- Model Building. Issues particular to Monte Carlo simulation models. Bias-variance tradeoff. Selecting “best” model via cross-validation. Fisher information matrix as summary measure.
- Simulation-Based Optimization. Use of Monte Carlo simulations to improve performance of real-world system performance. Gradient-based methods (infinitesimal perturbation analysis and likelihood ratio) and non-gradient-based methods (FDSA, SPSA, etc.). Common random numbers.
- Markov Chain Monte Carlo. Monte Carlo methods for difficult calculations; Metropolis-Hastings and Gibbs sampling. Applications to numerical integrat ion and statistical estimation.
- Input Selection and Experimental Design. Classical vs. optimal design. A practical criterion for optimal design (D-optimality). Input selection in linear and nonlinear models.
- The course provides a rigorous introduction to popular stochastic methods for system optimization and Monte Carlo simulation.
If this course is not on the current schedule of open enrollment courses and you are interested in attending this or another course as an open enrollment, please contact us at (410)956-8805 or firstname.lastname@example.org. Please indicate the course name, number of students who wish to participate. and a preferred time frame. ATI typically schedules open enrollment courses with a 3-5 month lead time. For on-site pricing, you can use the request an on-site quote form, call us at (410)956-8805, or email us at email@example.com.
James C. Spall James C. Spall holds three positions at the Johns Hopkins University: Principal Staff engineer at the Applied Physics Laboratory, Research Professor in the Department of Applied Mathematics and Statistics, and Chairman of the Applied and Computational Mathematics Program. Dr. Spall’s 30+ years of engineering and teaching experience includes work on numerous projects for the U. S. Navy and DARPA. He also has extensive teaching experience, including credit and non-credit courses for working professionals. Dr. Spall has many publications, including two books, one of which is the course text Introduction to Stochastic Search and Optimization (Wiley, 2003). He holds two U.S. patents for inventions in control systems.” to “He holds two U.S. patents, both licensed, for inventions in control systems. Dr. Spall is a Fellow of IEEE.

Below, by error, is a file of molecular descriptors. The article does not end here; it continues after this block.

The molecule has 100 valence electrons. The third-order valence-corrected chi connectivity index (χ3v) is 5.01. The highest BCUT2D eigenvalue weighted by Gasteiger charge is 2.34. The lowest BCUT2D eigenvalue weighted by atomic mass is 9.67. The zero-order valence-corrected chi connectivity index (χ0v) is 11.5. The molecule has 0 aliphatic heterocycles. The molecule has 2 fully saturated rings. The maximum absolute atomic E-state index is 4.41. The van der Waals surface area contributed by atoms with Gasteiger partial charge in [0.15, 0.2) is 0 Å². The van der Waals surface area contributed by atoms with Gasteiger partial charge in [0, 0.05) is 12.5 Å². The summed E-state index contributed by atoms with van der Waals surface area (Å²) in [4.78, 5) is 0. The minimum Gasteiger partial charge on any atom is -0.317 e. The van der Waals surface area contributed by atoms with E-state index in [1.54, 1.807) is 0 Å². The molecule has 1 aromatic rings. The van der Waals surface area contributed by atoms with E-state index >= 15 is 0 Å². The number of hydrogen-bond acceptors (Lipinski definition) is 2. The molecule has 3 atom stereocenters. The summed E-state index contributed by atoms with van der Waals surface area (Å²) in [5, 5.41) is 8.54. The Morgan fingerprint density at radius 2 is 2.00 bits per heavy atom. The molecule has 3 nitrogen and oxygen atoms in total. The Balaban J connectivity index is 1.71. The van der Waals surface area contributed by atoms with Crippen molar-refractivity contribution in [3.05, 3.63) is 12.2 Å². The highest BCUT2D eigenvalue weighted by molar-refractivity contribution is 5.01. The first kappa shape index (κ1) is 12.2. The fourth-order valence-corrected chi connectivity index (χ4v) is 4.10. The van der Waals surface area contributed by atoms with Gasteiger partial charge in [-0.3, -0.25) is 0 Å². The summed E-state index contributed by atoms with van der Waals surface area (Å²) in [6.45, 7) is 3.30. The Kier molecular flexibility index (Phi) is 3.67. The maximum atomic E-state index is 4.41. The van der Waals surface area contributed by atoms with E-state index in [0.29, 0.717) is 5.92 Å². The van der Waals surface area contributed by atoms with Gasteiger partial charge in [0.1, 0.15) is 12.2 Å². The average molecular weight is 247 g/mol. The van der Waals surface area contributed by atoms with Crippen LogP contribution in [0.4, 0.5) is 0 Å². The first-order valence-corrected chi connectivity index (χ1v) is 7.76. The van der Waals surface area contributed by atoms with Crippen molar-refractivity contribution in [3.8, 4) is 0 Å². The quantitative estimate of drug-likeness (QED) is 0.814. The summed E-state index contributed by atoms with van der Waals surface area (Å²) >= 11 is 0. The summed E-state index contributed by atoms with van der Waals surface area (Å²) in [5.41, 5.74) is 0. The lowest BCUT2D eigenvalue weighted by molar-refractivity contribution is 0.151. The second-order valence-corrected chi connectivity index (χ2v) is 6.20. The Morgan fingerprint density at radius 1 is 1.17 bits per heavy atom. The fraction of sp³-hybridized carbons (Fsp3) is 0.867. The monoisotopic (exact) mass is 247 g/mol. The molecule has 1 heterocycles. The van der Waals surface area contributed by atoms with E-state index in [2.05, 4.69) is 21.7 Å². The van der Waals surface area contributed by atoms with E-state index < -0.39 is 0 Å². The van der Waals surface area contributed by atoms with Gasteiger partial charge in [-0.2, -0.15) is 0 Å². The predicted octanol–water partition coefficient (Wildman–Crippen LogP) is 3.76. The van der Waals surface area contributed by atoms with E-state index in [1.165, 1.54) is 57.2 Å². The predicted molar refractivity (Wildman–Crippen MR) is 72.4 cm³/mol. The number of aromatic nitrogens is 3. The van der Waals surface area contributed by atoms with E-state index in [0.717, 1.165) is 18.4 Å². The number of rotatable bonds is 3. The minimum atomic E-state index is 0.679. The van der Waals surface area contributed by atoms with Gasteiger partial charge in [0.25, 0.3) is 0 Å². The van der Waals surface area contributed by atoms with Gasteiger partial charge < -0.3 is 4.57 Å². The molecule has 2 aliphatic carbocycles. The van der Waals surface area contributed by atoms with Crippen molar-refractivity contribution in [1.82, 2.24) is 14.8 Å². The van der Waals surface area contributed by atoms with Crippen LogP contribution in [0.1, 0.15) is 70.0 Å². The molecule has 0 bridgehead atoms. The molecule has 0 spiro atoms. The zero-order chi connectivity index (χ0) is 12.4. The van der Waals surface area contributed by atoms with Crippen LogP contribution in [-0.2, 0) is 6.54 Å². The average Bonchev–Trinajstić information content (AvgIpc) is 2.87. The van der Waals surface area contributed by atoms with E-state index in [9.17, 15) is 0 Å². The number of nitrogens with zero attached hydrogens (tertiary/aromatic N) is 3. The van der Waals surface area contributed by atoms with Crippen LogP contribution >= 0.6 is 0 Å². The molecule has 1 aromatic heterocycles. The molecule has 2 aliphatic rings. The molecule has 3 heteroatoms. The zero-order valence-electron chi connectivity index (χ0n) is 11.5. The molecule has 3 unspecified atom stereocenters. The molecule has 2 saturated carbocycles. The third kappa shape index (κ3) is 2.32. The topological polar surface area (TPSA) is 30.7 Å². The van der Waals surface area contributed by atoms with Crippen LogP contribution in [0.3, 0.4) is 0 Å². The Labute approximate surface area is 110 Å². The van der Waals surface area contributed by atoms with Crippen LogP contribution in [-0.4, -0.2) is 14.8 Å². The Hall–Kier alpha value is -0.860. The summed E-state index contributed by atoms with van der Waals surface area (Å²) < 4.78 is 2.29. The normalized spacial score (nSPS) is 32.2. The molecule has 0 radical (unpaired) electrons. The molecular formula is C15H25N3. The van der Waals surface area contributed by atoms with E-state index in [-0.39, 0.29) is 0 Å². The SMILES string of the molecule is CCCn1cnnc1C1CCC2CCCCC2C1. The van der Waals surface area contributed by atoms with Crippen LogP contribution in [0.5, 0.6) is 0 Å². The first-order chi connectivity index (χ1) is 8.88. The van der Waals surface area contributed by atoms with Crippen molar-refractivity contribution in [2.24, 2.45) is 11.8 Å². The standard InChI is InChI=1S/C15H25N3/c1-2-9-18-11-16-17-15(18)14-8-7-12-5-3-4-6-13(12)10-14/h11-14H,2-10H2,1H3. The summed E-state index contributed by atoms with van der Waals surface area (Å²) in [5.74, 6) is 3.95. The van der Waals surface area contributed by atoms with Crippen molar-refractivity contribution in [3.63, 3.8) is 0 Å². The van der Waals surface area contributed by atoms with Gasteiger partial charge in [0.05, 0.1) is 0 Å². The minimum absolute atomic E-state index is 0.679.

Stacy Hill joined the Johns Hopkins University Applied Physics Laboratory in 1983. Dr. Hill has extensive theoretical and practical experience in systems modeling and analysis. He has led systems analysis and modeling projects that evaluated the performance of strategic defense systems, and has published papers and given invited talks on stochastic simulation and optimization. He received a Best Paper Award for “Optimization of Discrete Event Dynamic Systems via Simultaneous Perturbation Stochastic Approximation” from the Institute of Industrial Engineers. Dr. Hill teaches in the Johns Hopkins University School of Engineering Program in Applied and Computational Mathematics and serves on its Advisory Board.